As is often the case when I’m looking back at my dad’s columns from 40 years ago, I have come across a word that is new to me, but that has been used in various ways in the north for many years.
That word is ‘beastlings’. At first glance, those unfamiliar with it might think it refers to ‘little beasts’ and indeed, there is a connection, but in the context in which my dad was writing it was something else.
In his column from 14th April 1979 a reader had contacted him about the word. At first, Dad reminded us of a similar word, ‘beatlings’, which were the toasted scraps of fat that were eaten with salt on pig killing days.
But ‘beastlings’ referred to the first milk of a cow that has just calved, before the normal milk comes in, otherwise known as bovine colostrum. When my dad was young, this creamy yellow milk was considered too rich for the newborn, and so the farmer’s wife would instead use it for curd, or beastling puddings.
It makes me wonder why a cow would produce milk that was too rich for its own young. We know that colostrum in mammals contains essential antibodies that help to fight infections and bacteria, and that it is full of nutrients which promote growth and give a baby a healthy start in life. So why was it considered too rich for the newborn calves? Maybe someone reading this knows the answer.
Dad grew up in and around Eskdale on the North York Moors, and there it was a custom to give a bottle full of ‘beastlings’ to friends and neighbours who would then turn it into various desserts, such as rum pudding or cheesecake, which Dad recalls his grandmother calling ‘chissuck’. It seems using colostrum in this way is not unique to this country, and I have found recipes from all over the world for various curd desserts and hard cheeses with this milk as its main ingredient.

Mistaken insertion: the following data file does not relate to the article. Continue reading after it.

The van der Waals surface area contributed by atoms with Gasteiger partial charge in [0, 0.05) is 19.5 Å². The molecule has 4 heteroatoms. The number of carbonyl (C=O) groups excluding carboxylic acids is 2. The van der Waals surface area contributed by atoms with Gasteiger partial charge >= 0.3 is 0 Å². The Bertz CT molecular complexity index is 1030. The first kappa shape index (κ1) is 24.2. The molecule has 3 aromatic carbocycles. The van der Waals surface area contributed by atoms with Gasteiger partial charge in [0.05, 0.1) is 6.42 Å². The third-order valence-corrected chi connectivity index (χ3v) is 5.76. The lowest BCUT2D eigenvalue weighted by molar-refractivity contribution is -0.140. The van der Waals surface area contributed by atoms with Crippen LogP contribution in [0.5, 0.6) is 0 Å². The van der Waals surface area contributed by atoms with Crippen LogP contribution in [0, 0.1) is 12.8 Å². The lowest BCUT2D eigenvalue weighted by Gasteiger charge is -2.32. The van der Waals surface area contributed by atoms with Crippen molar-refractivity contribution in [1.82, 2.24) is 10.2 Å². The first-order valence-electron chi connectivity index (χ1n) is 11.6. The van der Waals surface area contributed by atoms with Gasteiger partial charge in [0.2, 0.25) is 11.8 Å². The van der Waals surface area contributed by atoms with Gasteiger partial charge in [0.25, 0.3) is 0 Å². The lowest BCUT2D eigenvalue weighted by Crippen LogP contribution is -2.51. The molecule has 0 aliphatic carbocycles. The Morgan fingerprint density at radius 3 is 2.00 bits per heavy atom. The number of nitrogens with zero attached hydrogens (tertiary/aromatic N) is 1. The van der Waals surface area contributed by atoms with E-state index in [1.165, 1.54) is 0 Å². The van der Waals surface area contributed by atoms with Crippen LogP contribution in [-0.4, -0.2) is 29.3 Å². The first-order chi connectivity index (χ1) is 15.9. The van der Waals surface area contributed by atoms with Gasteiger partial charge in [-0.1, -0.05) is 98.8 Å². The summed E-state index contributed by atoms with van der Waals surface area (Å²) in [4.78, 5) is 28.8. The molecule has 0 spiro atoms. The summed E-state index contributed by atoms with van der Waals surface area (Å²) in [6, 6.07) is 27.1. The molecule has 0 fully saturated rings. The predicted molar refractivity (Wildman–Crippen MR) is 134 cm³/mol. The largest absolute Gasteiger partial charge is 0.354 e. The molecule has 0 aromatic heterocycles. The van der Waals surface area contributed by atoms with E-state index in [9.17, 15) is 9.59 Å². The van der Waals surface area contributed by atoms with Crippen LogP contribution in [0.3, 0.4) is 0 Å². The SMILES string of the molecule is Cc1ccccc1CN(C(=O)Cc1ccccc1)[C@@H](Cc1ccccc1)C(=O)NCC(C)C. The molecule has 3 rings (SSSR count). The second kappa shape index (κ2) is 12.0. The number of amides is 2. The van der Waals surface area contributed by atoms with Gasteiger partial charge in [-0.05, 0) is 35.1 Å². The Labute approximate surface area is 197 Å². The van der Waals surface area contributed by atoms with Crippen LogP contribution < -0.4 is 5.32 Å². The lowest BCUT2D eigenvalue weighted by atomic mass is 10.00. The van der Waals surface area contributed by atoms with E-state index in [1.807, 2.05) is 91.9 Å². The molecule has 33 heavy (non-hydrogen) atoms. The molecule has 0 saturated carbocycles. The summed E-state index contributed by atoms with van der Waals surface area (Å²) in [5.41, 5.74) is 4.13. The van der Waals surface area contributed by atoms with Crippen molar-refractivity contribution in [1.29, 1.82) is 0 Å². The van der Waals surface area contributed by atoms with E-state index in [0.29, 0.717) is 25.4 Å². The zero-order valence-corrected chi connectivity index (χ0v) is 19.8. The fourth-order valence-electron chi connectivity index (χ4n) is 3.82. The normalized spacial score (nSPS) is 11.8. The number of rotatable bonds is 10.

There was also a Yorkshire superstition associated with the bottle in which the ‘beastlings’ was delivered. Recipients had to return the bottle, unwashed, to the original owner, otherwise some misfortune would befall the calf.
I do have access to a phenomenal resource of information, and decided to consult it on this occasion to find out more about ‘beastlings’. I am, of course, talking about my mum.
When I asked her, she did know what ‘beastlings’ was, but her family, who came from Lealholm, referred to it as ‘bislings’, and her own mother used it to make ‘bisling pudding’, which was rather like a steamed pancake which they ate with golden syrup.
My own research has revealed a number of alternative spellings. I looked up ‘beastlings’ in the Oxford English Dictionary, but it wasn’t there. However, ‘beestings’ was, and it is another name for bovine colostrum. Other searches threw up ‘beastings’, ‘beeslings’, ‘bisnings’, ‘beastung’ and ‘beisten’, the latter coming from Scotland. I’m not sure from which parts of the country the other words originate, but I presume the spelling is linked to how it is pronounced in the differing regions.
My mum also mentioned that her mother used ‘bislings’ to make Yorkshire curd tarts. These are not to be confused with custard tarts, but are a particular delicacy of our fair county. They are more like a baked cheesecake (or ‘chissuck’), with currants, allspice and sometimes flavoured with rosewater.
The Yorkshire curd tart was a particularly favourite of my dad’s and as a child we would go to Helmsley on market days where a trip to the bakery to pick one up was obligatory. Traditionally, this tart would be baked for celebrations around Whitsuntide, which is the week following Whitsun (or Pentecost), the seventh Sunday after Easter.
I spent a lot of time on a farm in my youth and, as on many North Yorkshire farms, the farmer referred to his cows as ‘beasts’. Therefore it is not a far stretch to assume some may also have referred to their calves as ‘beastlings’, although I can’t remember him using that particular word. However, it is just possible that a quirky term like ‘beastlings’ for bovine colostrum comes from this connection with the young beasts.
Can any readers remember using the colostrum in the ways I describe above or, in fact, still use it to this day?
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